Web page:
“By ignoring what Indigenous people know about how to protect their forests, we lose potential solutions to the climate crisis. We lose time and we lose money. It is unstrategic and unethical,” Marcia Nunes Macedo and Valéria Paye Pereira wrote in The New York Times.
Indigenous peoples, however, are not mere victims of climate change. Comprising only four per cent of the worlds population (between 250 to 300 million people), they utilize 22 per cent of the world’s land surface. In doing so, they maintain 80 per cent of the planet’s biodiversity in, or adjacent to, 85 per cent of the world’s protected areas. Indigenous lands also contain hundreds of gigatons of carbon — a recognition that is gradually dawning on industrialized countries that seek to secure significant carbon stocks in an effort to mitigate climate change.
With collective knowledge of the land, sky and sea, these peoples are excellent observers and interpreters of change in the environment. The ensuing community-based and collectively-held knowledge offers valuable insights, complementing scientific data with chronological and landscape-specific precision and detail that is critical for verifying climate models and evaluating climate change scenarios developed by scientists at much broader spatial and temporal scale. Moreover, indigenous knowledge provides a crucial foundation for community-based adaptation and mitigation actions that sustain resilience of social-ecological systems at the interconnected local, regional and global scales. While unmitigated climate change poses a growing threat to the survival of indigenous peoples, more often than not they continue to be excluded from the global processes of decision and policymaking, such as official UN climate negotiations, that are defining their future.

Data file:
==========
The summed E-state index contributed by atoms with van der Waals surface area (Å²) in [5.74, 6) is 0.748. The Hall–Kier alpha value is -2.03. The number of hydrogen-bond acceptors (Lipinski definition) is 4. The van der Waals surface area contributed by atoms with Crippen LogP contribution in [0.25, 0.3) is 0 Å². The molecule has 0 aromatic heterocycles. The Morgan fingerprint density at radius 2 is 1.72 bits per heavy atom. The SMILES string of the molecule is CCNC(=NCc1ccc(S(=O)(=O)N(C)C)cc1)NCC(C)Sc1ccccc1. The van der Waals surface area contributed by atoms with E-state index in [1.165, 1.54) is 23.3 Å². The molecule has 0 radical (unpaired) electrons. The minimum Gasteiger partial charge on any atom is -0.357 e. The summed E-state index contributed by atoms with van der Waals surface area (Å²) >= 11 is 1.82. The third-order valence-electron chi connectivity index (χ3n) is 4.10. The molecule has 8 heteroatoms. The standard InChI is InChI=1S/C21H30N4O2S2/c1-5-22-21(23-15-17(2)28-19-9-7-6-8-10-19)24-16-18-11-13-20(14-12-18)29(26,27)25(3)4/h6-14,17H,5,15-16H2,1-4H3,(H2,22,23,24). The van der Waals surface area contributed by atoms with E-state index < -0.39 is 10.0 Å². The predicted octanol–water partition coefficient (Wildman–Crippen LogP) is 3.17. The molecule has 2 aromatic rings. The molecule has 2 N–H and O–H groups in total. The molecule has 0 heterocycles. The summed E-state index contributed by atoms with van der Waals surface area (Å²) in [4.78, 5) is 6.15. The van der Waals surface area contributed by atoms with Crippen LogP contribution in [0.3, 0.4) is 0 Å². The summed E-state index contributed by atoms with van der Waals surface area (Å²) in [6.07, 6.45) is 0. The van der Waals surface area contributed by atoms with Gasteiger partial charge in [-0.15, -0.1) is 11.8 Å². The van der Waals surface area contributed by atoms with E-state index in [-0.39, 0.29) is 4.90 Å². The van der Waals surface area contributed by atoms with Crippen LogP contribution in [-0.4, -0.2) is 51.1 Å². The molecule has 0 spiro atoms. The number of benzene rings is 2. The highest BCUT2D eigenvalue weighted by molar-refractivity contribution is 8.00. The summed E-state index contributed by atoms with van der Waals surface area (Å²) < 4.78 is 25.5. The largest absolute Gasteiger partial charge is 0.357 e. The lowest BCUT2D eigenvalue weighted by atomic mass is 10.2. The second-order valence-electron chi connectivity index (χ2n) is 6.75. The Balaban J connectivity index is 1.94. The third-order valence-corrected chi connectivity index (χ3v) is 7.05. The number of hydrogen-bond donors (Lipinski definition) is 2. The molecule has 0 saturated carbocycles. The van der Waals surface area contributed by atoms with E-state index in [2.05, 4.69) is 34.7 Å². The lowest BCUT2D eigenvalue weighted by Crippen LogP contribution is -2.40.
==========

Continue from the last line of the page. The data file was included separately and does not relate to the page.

But all of the proposed solutions – from electricity generation, to transport, food, education and land use – have one thing in common: primarily, they only prevent future emissions. To stop climate change, we must draw down the carbon already emitted into the atmosphere.
How do we do this? Ecologically speaking, trees are the most effective means to capture and store carbon. Until now, forest restoration has not been seriously considered as a climate change mitigation strategy because we have no quantitative information about what is possible. Without any scientific evidence, we have not been able to quantify the true contribution of forest restoration, and we don’t know whether this could capture an extra 10 or 110 gigatonnes of carbon.
The world must rewild and restore an area the size of China to meet commitments on nature and the climate, says the UN, and the revival of ecosystems must be met with all the ambition of the space race.
Existing conservation efforts are insufficient to prevent widespread biodiversity loss and ecosystem collapse, the global body has warned at the launch of the decade on ecosystem restoration, an urgent call for the large-scale revival of nature in farmlands, forests and other ecosystems.
Social Justice is Climate Justice
The poorest half of the world’s population - 3.5 billion people - is responsible for just 10 percent of carbon emissions, despite being the most threatened by the catastrophic storms, droughts, and other severe weather shocks linked to climate change. These are the findings of a new Oxfam report, released during the ongoing climate talks in Paris, which also shows the world’s richest 10 percent produce around half of all emissions.
The killing of George Floyd by Minneapolis police and the disproportionate impact of Covid-19 on African Americans, Latinos, and Native Americans have cast stark new light on the racism that remains deeply embedded in U.S. society. It is as present in matters of the environment as in other aspects of life: Both historical and present-day injustices have left people of color exposed to far greater environmental health hazards than whites.